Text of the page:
This study investigated the cultural and linguistic adaptability of the Rorschach Performance Assessment System (R-PAS), a new Rorschach administration, scoring, and interpretation system that minimizes psychometric weaknesses of the Comprehensive System (CS). This investigation addressed the validity of R-PAS measures of psychotic characteristics and psychopathology severity in Taiwan, including the incremental validity of the R-PAS relative to the CS variables measuring the same constructs. Ninety Taiwanese individuals (75 psychiatric patients and 15 nonpatients) were tested with standard R-PAS administration and scoring. Two non-Rorschach severity of disturbance measures and 2 psychosis measures served as independent criterion measures. The R-PAS measures were found to be valid in Taiwan in assessing psychotic symptoms and psychopathology severity, thus demonstrating cultural and linguistic adaptability. Moreover, hierarchical regression analyses demonstrated incremental validity for the R-PAS variables over their CS counterparts, providing support that the R-PAS revisions enhance the test psychometrically. These research findings also demonstrate the viability of the R-PAS as a Rorschach system that can be effectively employed outside the U.S. in a different language and culture. PMID:26011480

  6. The Utility of the Rorschach Coping Deficit Index as a Measure of Depression and Social Skills Deficits in Children and Adolescents

    ERIC Educational Resources Information Center

    Stredny, Rebecca; Ball, J.

    2005-01-01

    Little research has evaluated the validity of the Coping Deficit Index (CDI) of the Rorschach Comprehensive System (CS). Because the CS Depression Index (DEPI) has frequently been found to yield false negatives, the CDI has been proposed as an alternative means of assessing social coping skills that may relate to depression. This study examined…

  7. Extension of the Rorschach-Hazlewood Theoretical Model for Spin-Lattice Relaxation in Biological Systems to Low Frequencies

    NASA Astrophysics Data System (ADS)

    Hackmann, Andreas; Ailion, David C.; Ganesan, Krishnamurthy; Laicher, Gernot; Goodrich, K. Craig; Cutillo, Antonio G.

    1996-02-01

    The water-biopolymer cross-relaxation model, proposed by H. E. Rorschach and C. F. Hazlewood (RH) [J. Magn. Reson.70,79 (1986)], explains the Larmor frequency dependence ofT1in many biological systems. However, the RH theory fails at low Larmor frequencies. In this paper, a more general version of the RH theory has been developed. This theory is valid at all frequencies. Use of the new expression for the spin-lattice relaxation rate (1/T1), earlier published experimental data in H2O/D2O bovine serum albumin, which had been measured over a wide frequency range (10 kHz to 100 MHz), were fitted over the entire frequency range. The agreement between theory and the experimental data is excellent. Theoretical expressions for the rotating-frame spin-lattice relaxation rate (1/T1ρ) were also obtained.

  8. Personality and symptom change in treatment-refractory inpatients: evaluation of the phase model of change using Rorschach,TAT, and DSM-IV Axis V.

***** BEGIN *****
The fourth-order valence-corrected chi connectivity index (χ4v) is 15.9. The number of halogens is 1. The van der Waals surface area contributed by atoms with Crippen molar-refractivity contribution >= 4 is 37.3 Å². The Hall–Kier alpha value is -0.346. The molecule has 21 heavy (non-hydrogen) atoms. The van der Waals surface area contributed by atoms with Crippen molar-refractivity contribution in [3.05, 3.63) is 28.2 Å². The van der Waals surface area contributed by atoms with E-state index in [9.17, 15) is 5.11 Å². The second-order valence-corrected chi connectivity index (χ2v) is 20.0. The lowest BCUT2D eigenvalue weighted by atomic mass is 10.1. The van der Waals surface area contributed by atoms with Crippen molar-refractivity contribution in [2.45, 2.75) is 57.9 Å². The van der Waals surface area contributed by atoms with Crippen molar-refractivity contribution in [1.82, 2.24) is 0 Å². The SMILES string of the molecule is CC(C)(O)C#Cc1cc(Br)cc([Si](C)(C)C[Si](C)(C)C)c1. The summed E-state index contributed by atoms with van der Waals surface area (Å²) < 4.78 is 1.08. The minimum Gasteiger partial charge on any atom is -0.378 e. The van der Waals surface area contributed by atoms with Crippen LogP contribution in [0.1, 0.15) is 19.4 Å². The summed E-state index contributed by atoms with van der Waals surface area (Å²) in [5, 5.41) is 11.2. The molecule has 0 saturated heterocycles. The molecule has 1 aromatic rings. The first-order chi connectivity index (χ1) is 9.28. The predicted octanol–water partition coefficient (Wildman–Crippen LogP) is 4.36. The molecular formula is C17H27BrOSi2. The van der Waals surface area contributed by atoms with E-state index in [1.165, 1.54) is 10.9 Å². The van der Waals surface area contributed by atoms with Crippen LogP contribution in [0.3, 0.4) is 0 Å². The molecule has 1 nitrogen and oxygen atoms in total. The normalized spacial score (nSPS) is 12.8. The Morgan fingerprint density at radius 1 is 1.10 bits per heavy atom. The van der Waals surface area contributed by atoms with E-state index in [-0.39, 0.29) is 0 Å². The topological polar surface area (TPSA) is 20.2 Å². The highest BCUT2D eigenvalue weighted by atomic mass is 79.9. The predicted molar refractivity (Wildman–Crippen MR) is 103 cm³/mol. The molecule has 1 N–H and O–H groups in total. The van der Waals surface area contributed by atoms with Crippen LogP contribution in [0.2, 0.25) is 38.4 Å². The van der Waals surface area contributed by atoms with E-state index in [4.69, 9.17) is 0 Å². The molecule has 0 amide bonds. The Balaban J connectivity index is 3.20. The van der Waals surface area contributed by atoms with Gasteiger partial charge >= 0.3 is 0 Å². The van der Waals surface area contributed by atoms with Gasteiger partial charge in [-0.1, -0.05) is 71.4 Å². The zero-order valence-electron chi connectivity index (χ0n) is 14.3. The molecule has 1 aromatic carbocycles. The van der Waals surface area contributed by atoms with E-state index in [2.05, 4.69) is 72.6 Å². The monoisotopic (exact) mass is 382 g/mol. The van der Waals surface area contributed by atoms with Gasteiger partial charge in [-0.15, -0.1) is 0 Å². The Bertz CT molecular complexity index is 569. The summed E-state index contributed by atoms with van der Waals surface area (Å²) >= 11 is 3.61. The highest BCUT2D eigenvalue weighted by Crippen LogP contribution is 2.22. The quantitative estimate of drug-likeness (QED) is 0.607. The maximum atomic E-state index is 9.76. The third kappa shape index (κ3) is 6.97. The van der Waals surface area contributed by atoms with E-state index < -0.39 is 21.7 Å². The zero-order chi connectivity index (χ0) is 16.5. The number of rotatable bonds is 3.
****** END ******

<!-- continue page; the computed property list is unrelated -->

PubMed

    Fowler, J Christopher; Ackerman, Steven J; Speanburg, Stefanie; Bailey, Adrian; Blagys, Matthew; Conklin, Adam C

    2004-12-01

    In this study, we examined global treatment outcomes during 16 months of intensive, psychodynamic treatment for 77 inpatients suffering from treatment-refractory disorders. Hypotheses based on the phase model of treatment change (Howard, Lueger, Maling, & Martinovich, 1993; Howard, Moras, Brill, Martinovich, & Lutz, 1996) were supported in the study results. Diagnostic and Statistical Manual of Mental Disorders (4th ed.; American Psychiatric Association, 1994) Axis V scales assessing behavioral functioning demonstrated large and medium effect size change, whereas stable, enduring personality functioning assessed by psychoanalytic Rorschach scales and the Social Cognition and Object Relations Scale (Westen, 1995) for the Thematic Apperception Test (Murray, 1943) demonstrated small and medium effect size change. We also report assessment of reliable change index and clinical significance. The ecological validity of Rorschach measures is supported by significant validity coefficients (in the hypothesized directions) between implicit measures of personality functioning and behavioral ratings. PMID:15548467

  9. The effect of color on the production of responses to Rorschach cards VIII, IX, and X in age groups of 11-12 and 15-16 years.

    PubMed

    Silva, Danilo R; Ferreira, Ana Sousa

    2014-01-01

    The effect of color on the production of responses to the Rorschach task has been considered by investigators from 2 different positions: (a) that color has little effect on the production of responses, and (b) that color increases the number of responses. Some previous results found by the current investigators have supported the first position for the last 3 fully colored Rorschach cards (VIII, IX, and X), in children from 5 to 12 years old. Other studies of ours, however, have confirmed the second position for these same cards with a group of young adults 17 to 23 years old. As there was no increase of responses up to age 12, for this study we hypothesized a developmental effect in adolescence such that there would be an increase in the production of responses to the colored Rorschach cards at the age of 15 to 16 years, and this is what the results indicate. From a pragmatic standpoint, these results imply a revision of interpretive meaning for the Color and Affective Ratio variables in children's protocols. Our results also indicate that color cannot be regarded as a means of expression of affect at age 11 to 12 like it will be from age 15 to 16 and on. PMID:24456089